Beta
×

Welcome to the Slashdot Beta site -- learn more here. Use the link in the footer or click here to return to the Classic version of Slashdot.

Thank you!

Before you choose to head back to the Classic look of the site, we'd appreciate it if you share your thoughts on the Beta; your feedback is what drives our ongoing development.

Beta is different and we value you taking the time to try it out. Please take a look at the changes we've made in Beta and  learn more about it. Thanks for reading, and for making the site better!

Win7 Can Delete All System Restore Points On Reboot

kdawson posted more than 4 years ago | from the yes-we-have-no-recovery dept.

Bug 449

An anonymous reader writes "Astonishingly, the so-called system restore feature in Windows 7 deletes restore points without warning when the system is rebooted. This forum thread on answers.microsoft.com shows some of the users who have experienced the problem. Today I did a clean install of Windows 7 Ultimate 32-bit (no dual boot), and noticed that whenever the machine rebooted after installing an application or driver, the disk churned for several minutes on the 'starting Windows' screen. Turns out that churning was the sound of my diligently created system restore points being deleted. Unfortunately I only found this out when Windows barfed at a USB dongle and I wanted to restore the system to an earlier state. This is an extraordinarily bad bug, which I suspect most Windows 7 users won't realise is affecting them until it's too late."

cancel ×

449 comments

Sorry! There are no comments related to the filter you selected.

In Soviet Microsoft (2, Funny)

Anonymous Coward | more than 4 years ago | (#32060968)

system reboots you!

How prevalent? (1, Interesting)

valros (1741778) | more than 4 years ago | (#32060972)

So wait, how prevalent is this?

Re:How prevalent? (5, Informative)

The MAZZTer (911996) | more than 4 years ago | (#32061068)

I thought I had this, but then I double checked and realized I had my system restore max space set to 700mb. My single restore point was taking up 555mb of this. I upped the space. Maybe some people are being too over zealous with cranking down the space? (I forgot how much it took up when I set it I guess.)

[Edit: Looks like the accepted solution on that thread simply increases the space allocated to System Restore! I could be right, maybe?]

Re:How prevalent? (5, Informative)

camperdave (969942) | more than 4 years ago | (#32061108)

It is impolite, if not rude, not to throw up a warning message or error message, though. You never delete data without giving the user a chance to say no.

Re:How prevalent? (5, Funny)

Anonymous Coward | more than 4 years ago | (#32061184)

Tell that to Gentoo Linux and their default WIPE /tmp ON BOOT option!

Perhaps my own fault for keeping stuff i need in /tmp, but still no excuse.

Re:How prevalent? (4, Informative)

slimjim8094 (941042) | more than 4 years ago | (#32061222)

Are you kidding me? /tmp is TEMPORARY! It's transient - that's the whole point!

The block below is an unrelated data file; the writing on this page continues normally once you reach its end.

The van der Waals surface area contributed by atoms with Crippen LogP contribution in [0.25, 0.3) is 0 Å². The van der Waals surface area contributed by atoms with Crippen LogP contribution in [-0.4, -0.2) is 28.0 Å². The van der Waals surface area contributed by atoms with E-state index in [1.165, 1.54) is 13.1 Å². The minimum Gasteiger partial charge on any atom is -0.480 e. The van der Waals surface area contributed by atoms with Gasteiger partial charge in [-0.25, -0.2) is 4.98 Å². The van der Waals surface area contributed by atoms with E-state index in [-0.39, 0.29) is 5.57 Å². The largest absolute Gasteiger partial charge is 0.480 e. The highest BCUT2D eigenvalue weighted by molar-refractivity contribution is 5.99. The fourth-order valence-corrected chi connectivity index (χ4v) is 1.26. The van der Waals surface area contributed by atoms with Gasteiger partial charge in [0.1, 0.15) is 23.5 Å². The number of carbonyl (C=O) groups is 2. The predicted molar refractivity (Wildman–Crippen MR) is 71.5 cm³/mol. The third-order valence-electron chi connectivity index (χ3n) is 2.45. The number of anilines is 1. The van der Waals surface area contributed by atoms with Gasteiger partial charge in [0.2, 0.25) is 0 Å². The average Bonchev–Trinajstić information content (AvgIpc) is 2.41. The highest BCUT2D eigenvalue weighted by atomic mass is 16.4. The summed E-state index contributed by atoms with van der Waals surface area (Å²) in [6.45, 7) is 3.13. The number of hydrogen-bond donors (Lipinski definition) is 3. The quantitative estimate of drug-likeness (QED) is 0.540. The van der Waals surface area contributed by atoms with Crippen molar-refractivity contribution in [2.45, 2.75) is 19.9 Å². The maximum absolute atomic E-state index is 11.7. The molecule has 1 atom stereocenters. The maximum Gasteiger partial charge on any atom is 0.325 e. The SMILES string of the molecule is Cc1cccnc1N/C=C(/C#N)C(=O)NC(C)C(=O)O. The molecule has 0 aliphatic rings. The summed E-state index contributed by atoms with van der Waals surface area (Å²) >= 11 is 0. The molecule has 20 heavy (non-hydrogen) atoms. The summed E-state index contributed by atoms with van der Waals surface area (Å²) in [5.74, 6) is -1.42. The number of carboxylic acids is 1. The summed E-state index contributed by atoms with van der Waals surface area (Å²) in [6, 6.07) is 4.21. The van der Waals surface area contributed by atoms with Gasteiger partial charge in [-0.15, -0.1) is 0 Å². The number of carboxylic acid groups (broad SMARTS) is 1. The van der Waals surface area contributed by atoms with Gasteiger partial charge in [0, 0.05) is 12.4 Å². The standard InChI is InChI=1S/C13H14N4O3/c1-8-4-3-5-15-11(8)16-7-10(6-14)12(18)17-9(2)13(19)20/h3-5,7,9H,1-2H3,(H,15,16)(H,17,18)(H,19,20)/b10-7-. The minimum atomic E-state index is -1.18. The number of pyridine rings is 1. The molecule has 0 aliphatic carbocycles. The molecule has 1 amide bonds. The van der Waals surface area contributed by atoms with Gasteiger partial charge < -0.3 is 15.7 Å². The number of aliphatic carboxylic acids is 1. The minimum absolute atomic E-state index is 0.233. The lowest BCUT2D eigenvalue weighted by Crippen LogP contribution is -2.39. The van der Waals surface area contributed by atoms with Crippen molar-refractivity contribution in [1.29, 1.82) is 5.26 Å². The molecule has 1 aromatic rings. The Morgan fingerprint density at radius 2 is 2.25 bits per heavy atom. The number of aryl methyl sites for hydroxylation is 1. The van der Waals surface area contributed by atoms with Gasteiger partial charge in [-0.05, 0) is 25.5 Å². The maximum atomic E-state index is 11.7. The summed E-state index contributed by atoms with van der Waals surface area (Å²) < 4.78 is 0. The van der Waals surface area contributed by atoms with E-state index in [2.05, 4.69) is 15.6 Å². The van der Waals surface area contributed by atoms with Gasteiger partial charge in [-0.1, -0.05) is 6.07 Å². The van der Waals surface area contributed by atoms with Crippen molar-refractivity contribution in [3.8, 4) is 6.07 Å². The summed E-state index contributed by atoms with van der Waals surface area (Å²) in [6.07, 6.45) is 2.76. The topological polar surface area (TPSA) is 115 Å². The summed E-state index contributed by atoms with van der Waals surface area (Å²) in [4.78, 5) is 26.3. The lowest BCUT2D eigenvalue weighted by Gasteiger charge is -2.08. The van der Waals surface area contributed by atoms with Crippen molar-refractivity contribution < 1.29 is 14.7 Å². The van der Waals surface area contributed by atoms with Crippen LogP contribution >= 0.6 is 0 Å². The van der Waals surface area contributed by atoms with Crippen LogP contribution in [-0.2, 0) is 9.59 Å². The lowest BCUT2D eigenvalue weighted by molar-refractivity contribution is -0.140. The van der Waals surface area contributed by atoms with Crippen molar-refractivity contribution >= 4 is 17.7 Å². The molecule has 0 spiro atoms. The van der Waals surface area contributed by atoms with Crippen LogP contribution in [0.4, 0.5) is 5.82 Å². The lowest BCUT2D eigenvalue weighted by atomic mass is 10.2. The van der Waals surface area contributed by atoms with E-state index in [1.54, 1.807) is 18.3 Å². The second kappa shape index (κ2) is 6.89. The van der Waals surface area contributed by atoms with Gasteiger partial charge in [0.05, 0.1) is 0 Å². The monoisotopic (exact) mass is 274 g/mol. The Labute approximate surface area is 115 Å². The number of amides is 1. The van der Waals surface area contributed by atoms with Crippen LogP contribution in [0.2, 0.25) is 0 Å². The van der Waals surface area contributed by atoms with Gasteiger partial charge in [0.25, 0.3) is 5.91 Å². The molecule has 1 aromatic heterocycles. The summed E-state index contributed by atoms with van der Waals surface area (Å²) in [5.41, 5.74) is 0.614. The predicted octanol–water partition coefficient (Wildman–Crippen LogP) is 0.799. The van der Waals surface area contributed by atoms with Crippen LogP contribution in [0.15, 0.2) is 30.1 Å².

Programs that store data of ANY permanence in /tmp are broken. People who store data of ANY permanence in /tmp are foolish.

Re:How prevalent? (5, Funny)

Shadow of Eternity (795165) | more than 4 years ago | (#32061474)

Foolish? I think that's an understatement. Using temp for storage is like getting angry when people flush your shit down a toilet.

Re:How prevalent? (2, Interesting)

wdsci (1204512) | more than 4 years ago | (#32061234)

I would temper the grandparent's statement by saying it depends on which data you're talking about. I mean, /tmp is supposed to be a temporary storage location - even the name tells you so. The whole point of it existing is so that you (well, the OS) can cache things there and trust that they're not going to sit around forever hogging disk space without having to remember to delete them explicitly. So I would expect that to be wiped on boot. (Same applies to temporary folders in Windows or any other system) Other data, though, I would generally expect to be kept. Especially System Restore points, which are pretty much useless if your last one is going to get deleted automatically.

Re:How prevalent? (1)

MichaelSmith (789609) | more than 4 years ago | (#32061384)

my own fault for keeping stuff i need in /tmp

Yeah....

Re:How prevalent? (5, Insightful)

Spy Hunter (317220) | more than 4 years ago | (#32061476)

On the contrary. It is *extremely* rude to throw up a confirmation dialog before every trivial system maintenance task.

As has been pointed out below, System Restore is basically only useful for resolving problems so severe they prevent your system from booting. Once your system has booted you don't really need older restore points, and they take up a *lot* of space. Deleting them is absolutely the right decision for the average user. The *real* problem here is probably the UI for creating system restore points not mentioning the deletion policies and generally misleading people into believing that creating restore points manually is a useful thing to do.

These people creating restore points all the time remind me of the people who get obsessed with defragmenting their disks every night...

Re:How prevalent? (2, Insightful)

Z00L00K (682162) | more than 4 years ago | (#32061378)

In any case - whenever I have encountered problems with Windows I have never been able to get any useful recovery by using the "Last known good configuration..." It has always been a reinstall if I weren't able to boot normally.

So I would say that the system recovery feature is erratic as it is at best.

Re:How prevalent? (1)

Illogical Spock (1058270) | more than 4 years ago | (#32061450)